If the elevator pitch “It’s like Eurovision, but in space!” just made you giggle with delight, you’ll want to read Space Opera by Catherynne M. Valente.

I’m not really sure why I was so keen to pre-order this book. I don’t follow Eurovision, I’ve seen maybe a couple of videos on YouTube. I don’t watch any of our American music competitions, either. But despite that, the idea of a singing contest deciding the fate of humanity definitely tickled my fancy and I had to have it.
The story goes that a long time ago, many alien societies had an intergalactic war that was about as horrific as you might expect such a thing to be, all over deciding who was sentient and who was meat for the slaughter.
After all that they decided the only civilized way to decide on a species’ sentience was to have a televised music competition. Like you do.
Whenever a new, possibly-sentient species is discovered, they have to compete to prove their worth. If they opt out, or fail to impress the judges with their musicality, they will be summarily destroyed to make room for a new, possibly-sentient species to evolve on their planet.
Of course it turns out aliens have slightly different musical tastes than humans do, and aren’t too impressed by what we consider to be our best musical achievements. No, they’ve arrived with a list of who they think would be suitable for the contest, and every single person or group on that list is did.
Except for Decibel Jones and the Absolute Zeroes.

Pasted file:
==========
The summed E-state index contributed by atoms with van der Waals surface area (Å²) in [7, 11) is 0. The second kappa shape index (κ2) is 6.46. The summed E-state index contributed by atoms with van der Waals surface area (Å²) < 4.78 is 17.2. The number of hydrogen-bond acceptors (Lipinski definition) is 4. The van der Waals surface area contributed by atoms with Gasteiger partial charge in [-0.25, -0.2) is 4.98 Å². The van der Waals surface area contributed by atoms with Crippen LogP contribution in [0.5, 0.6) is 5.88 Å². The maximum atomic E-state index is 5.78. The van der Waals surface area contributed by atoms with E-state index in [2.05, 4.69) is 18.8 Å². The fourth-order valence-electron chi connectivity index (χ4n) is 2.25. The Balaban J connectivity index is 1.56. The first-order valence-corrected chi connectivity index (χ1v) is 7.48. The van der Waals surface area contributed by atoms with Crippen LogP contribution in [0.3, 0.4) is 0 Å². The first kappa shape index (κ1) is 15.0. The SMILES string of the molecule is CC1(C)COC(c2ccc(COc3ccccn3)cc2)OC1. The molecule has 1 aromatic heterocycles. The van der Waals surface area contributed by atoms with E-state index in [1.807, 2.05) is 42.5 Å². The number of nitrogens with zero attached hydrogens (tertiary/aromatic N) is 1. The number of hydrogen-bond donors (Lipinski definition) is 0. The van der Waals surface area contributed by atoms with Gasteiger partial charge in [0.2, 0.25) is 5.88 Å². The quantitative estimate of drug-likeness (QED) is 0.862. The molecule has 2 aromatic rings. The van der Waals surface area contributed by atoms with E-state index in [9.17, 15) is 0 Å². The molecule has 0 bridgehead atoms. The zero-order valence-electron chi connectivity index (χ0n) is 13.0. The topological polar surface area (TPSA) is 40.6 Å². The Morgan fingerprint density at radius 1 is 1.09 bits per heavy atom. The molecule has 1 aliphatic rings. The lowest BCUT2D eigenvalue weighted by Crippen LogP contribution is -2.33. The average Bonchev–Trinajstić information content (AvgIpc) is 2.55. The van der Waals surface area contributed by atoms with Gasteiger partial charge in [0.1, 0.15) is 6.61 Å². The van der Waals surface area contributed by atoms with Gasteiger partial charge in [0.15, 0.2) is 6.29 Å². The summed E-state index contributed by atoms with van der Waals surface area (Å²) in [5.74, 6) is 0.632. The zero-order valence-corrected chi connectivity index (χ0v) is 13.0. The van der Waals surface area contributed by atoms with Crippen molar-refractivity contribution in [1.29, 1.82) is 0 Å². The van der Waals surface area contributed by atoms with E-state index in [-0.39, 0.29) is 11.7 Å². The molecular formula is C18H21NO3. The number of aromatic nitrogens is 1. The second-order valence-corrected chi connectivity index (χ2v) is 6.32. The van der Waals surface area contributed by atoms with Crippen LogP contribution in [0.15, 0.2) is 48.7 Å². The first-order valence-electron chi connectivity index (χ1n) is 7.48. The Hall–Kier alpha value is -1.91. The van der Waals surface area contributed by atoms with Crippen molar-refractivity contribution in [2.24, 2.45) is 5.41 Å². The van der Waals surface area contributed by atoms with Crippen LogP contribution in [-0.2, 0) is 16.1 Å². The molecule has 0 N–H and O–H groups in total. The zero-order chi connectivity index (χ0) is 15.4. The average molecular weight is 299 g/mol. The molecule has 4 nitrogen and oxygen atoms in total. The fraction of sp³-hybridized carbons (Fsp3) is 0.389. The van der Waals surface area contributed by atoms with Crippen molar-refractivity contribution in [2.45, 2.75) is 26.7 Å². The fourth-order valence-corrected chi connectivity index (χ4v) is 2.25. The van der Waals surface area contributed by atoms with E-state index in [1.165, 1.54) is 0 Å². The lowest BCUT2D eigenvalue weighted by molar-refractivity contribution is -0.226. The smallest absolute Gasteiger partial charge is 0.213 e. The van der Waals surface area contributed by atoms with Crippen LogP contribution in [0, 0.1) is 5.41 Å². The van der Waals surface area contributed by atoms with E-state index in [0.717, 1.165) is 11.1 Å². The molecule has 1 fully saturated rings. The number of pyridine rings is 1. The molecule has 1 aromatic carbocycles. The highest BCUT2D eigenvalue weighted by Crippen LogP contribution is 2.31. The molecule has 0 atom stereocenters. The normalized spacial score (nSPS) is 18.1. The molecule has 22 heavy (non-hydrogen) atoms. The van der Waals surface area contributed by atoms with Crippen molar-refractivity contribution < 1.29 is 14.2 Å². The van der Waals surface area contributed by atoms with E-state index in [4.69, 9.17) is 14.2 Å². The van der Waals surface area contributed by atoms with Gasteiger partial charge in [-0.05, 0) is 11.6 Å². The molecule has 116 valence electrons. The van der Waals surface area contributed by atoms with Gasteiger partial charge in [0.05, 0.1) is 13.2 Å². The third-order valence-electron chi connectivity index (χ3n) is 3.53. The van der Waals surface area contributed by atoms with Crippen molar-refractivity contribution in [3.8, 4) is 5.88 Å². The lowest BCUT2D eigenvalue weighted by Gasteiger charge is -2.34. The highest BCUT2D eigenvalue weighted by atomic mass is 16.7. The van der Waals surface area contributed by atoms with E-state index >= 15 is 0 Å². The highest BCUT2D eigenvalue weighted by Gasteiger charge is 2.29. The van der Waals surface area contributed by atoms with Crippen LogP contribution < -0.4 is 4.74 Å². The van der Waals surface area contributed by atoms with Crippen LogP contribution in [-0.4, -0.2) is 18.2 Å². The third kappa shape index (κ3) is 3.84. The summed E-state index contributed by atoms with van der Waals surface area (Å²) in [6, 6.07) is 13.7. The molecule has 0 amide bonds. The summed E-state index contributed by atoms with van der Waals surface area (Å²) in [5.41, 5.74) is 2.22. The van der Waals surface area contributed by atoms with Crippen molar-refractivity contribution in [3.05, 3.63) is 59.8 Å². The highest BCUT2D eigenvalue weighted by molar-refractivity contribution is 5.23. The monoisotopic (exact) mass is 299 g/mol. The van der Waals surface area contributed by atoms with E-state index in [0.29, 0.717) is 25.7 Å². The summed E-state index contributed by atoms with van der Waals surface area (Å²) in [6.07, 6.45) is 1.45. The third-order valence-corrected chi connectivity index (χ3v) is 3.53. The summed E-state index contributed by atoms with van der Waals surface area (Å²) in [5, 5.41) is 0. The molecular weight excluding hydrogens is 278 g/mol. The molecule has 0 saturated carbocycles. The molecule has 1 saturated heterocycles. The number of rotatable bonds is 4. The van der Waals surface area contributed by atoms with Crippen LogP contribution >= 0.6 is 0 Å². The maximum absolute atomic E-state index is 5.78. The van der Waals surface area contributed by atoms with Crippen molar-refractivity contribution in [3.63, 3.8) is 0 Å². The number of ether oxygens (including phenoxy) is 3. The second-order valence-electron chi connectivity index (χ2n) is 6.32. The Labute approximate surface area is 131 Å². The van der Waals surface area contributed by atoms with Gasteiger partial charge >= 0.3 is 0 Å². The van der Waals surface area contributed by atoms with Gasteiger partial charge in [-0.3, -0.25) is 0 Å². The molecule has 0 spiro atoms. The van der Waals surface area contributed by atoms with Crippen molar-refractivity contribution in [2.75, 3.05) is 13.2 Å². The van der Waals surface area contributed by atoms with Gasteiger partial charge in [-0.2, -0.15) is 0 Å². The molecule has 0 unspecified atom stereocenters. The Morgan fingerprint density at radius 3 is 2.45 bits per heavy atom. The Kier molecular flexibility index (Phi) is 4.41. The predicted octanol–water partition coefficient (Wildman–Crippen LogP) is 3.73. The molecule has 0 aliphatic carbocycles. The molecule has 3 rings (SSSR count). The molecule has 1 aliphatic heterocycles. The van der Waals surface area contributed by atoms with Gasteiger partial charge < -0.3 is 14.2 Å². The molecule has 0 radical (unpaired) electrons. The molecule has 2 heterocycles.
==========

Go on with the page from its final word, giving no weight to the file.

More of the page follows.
Who are they? Just a washed-up glitterpunk band that broke up after their drummer died in a car accident. The two remaining band members have to overcome their differences and their complicated emotions about their musical career, and create a song that will prevent humanity from being wiped out.
While the recently-review Kill the Farm Boy wanted to be the spiritual successor to Terry Pratchett, Space Opera clearly draws its inspiration from Douglas Adams (and Valente includes a loving shout-out to him in the acknowledgements at the end).
I had a hard time sinking into this book at first, because the prose is… well I don’t think purple is exactly the right word for it. But there’s just a lot of words thrown at the reader at about 90mph. It has a sort of frenetic quality to it. I don’t know if it settled down at around the 50% mark or if I just got used to it, but I definitely enjoyed the second half of the book more than the first.
This is a story about rock and roll, and what it means to be sentient, and how to handle an overwhelming responsibility thrust on your shoulders when you feel like you’ve screwed up a lot of things in your life. It’s at turns funny, poignant, heartbreaking, and just plain weird.
I’ll admit I had some trouble keeping all the different alien races straight in my head. The author throws a lot at you in a short amount of time and you just kind of have to roll with it, just like Decibel Jones and Oort St. Ultraviolet have to.
One thing I appreciated was that while the author clearly drew inspiration from David Bowie and other glam rock icons, she didn’t give us a lily-white protagonist. Decibel Jones, Oort St Ultraviolet and the late great Mira Wonderful Star were each shaped by their unique cultural heritages, including being immigrants or the children of immigrants in the UK in our current era (and an imagined near future). There’s plenty of racial representation and LGBTQ+ representation (and the sexual and gender orientations go beyond our limited acronyms when we meet alien species).
Space Opera not going to be for everyone. I’m not even entirely sure it was for me, though the end certainly hit me in the feels and made me glad I read it.
Pros: A diverse cast with a range of genders, sexualities, and musical talents.
Cons: The author’s voice takes some getting used to.
Conclusion: Probably destined to be a cult hit among a certain subset of Eurovision-loving readers.
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